July 8, 2010 at 06:18 | Report abuse |
  3. Brigitte

    Why aren't there any eye transplants? It seem just about every other organ or limb can be restored by transplant.

    July 7, 2010 at 23:00 | Report abuse | Reply
    • Scott

      Cornea transplants are the most common transplants (and mos successful) performed.

      July 7, 2010 at 23:14 | Report abuse |
    • Anon

      Because drs cannot reattach the optic nerve. Seems that currently stem cell research is the way to go.

      July 7, 2010 at 23:21 | Report abuse |
    • guest

      Not yet.....you have to sever the optic nerve to remove the eyeball. Once the optic nerve is damaged you cant regain vision....optic nerve connects the eyeball to the brain

      July 7, 2010 at 23:21 | Report abuse |
    • RJ MD

      The eye is way to complex to transplant. Each eye has about 1,000,000 nerve fibers and you cannot reattach those. With other organs, you simply just re connect the blood vessels to make them work.

      July 7, 2010 at 23:22 | Report abuse |
    • Denim

      Oh, they can. Ever heard of a glass eye? You can't see with it, but it counts as a prosthetic.

      July 8, 2010 at 00:31 | Report abuse |
    • Patty

      I would like to know the same thing. I have two blind friends and they have artificial eyes, but do you think someday, or are they working on now to have eyes so the blind would be able to see??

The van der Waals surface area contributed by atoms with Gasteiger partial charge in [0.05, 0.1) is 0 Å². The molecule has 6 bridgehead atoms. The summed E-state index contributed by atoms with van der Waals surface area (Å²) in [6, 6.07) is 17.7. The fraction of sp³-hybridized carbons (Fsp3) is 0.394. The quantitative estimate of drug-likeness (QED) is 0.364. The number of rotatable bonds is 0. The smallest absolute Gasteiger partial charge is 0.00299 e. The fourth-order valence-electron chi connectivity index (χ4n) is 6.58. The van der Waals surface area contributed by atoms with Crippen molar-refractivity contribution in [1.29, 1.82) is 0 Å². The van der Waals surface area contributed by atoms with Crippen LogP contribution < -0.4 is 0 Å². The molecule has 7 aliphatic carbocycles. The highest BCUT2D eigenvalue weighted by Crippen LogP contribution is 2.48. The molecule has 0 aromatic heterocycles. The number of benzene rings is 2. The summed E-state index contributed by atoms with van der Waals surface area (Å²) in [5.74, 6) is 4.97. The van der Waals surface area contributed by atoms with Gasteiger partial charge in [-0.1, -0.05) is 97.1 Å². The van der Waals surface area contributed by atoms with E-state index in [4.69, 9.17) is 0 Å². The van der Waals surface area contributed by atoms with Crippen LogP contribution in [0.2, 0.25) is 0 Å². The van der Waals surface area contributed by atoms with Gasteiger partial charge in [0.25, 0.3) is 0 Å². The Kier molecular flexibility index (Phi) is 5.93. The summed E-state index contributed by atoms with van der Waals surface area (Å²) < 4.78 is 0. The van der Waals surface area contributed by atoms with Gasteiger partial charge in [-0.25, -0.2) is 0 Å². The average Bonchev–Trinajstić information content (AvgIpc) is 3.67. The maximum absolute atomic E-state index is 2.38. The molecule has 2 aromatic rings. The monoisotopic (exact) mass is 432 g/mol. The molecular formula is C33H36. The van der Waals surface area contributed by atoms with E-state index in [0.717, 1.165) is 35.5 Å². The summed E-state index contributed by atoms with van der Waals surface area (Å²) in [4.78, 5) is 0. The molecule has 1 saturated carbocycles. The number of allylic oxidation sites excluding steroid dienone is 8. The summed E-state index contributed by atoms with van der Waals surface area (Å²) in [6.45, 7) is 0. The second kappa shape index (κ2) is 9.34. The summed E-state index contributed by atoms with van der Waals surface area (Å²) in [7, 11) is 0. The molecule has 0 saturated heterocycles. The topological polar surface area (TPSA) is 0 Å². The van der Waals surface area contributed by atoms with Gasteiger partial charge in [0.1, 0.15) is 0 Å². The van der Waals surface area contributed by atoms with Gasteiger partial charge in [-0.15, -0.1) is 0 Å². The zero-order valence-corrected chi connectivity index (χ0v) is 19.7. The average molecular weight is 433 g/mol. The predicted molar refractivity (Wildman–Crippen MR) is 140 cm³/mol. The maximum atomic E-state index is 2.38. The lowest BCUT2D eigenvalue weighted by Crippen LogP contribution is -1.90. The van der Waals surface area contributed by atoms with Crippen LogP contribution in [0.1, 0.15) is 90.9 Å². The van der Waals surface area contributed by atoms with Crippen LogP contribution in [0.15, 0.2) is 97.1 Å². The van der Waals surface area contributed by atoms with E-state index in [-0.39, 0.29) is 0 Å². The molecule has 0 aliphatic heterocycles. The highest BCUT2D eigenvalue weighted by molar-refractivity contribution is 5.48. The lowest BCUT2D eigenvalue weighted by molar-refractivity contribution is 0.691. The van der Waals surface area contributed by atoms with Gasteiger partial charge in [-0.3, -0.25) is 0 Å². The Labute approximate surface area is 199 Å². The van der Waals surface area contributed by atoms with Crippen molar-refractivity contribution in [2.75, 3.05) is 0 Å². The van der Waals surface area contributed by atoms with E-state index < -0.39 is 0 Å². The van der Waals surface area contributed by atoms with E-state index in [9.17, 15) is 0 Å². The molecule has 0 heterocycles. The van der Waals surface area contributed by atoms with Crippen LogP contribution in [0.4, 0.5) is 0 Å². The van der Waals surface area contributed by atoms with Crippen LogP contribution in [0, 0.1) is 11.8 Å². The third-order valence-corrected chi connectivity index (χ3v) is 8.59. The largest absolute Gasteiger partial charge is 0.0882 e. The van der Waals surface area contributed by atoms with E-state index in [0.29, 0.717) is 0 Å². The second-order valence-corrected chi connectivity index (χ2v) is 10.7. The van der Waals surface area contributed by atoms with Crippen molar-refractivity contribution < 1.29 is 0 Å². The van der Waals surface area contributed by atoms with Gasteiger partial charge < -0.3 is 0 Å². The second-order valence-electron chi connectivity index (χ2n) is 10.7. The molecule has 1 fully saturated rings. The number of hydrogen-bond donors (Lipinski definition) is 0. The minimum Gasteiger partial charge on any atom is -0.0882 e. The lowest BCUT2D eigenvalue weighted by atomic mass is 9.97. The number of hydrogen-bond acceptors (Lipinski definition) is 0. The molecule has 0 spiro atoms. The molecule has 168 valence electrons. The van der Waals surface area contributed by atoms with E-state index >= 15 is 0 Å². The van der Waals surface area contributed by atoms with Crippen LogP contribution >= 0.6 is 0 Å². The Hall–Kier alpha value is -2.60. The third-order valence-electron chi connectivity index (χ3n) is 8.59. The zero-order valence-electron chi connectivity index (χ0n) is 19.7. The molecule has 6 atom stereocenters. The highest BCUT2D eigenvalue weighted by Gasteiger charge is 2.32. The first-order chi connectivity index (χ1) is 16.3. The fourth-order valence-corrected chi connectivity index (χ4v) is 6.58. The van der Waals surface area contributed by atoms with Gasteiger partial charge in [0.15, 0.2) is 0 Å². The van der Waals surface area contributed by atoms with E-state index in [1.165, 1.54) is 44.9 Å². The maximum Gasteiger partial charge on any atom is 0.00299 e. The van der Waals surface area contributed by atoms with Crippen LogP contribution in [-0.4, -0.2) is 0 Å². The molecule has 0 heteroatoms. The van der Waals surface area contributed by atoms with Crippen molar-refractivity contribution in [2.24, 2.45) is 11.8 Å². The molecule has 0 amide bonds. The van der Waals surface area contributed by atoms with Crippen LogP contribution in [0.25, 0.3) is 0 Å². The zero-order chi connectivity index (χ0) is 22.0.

July 8, 2010 at 10:57 | Report abuse |
  4. Karen

    can this be used for persons who has phthisis in the eye? (dead eye)

    July 7, 2010 at 23:22 | Report abuse | Reply
  5. Steve

    Brigitte, the retina is actually part of the brain. We are not even close to transplanting the entire eye because the neurons that are in the retina would somehow have to connect to other parts of the brain. This would be similar to repairing a severed spinal cord.

    July 7, 2010 at 23:23 | Report abuse | Reply
  6. pam

    i wonder if in the near future, eye implants will be used as a remedy for advanced glaucoma.. or at least something other than teminal eye death

    July 8, 2010 at 00:41 | Report abuse | Reply
  7. Genetico

    As an indireclty NIH-funded researcher, it is great to see such breakthroughs and the interest they generate. There are dozens of very intelligent people working on glaucoma, diabetic retinopathy and other severely blinding diseases. None of this would be done without decades of government-funded research. Please remember to support the National Eye Institute (NEI) branch of the NIH. Thx.

    July 8, 2010 at 04:02 | Report abuse | Reply
  8. Dr Bill Toth

    Super exciting development!

    July 8, 2010 at 06:22 | Report abuse | Reply
  9. AMP

    I would like to request an honest advise for Lipoma. I have many all over my body and used Mopical herbal which did not work.

    July 8, 2010 at 11:25 | Report abuse | Reply
  10. Eddie

    Thought Tony might be interested in ths.

    July 8, 2010 at 12:11 | Report abuse | Reply
  11. HuhWhatHuh?!?!?

    Cool! Bionic eyes! I want an x-ray set!

    July 8, 2010 at 15:56 | Report abuse | Reply
  12. Heather Brooks

    I'm a 33 year old female with Stargard's. How do I get more info on this new development and see about getting in line for one!

    July 9, 2010 at 09:32 | Report abuse | Reply
    • Liz

      I have a 13 year old son that was diagnosed at the age of 10 with stargardts. Why aren't any of these trials being done for the young kids???

      August 3, 2010 at 11:19 | Report abuse |
  13. C.T. Bowles

    How can I get more information on this? My 90 yr. old Mother has severe Macular Degenration (wet) and has had 32 shots in each of her eyes. Maybe this could help her. Who can I contact? Thank you.

    July 9, 2010 at 16:37 | Report abuse | Reply
  14. am

    I wish you all a better world through the research our great and dedicated scientists conduct. Thank goodness Bush is gone who set us back a decade in progress.

    July 10, 2010 at 07:05 | Report abuse | Reply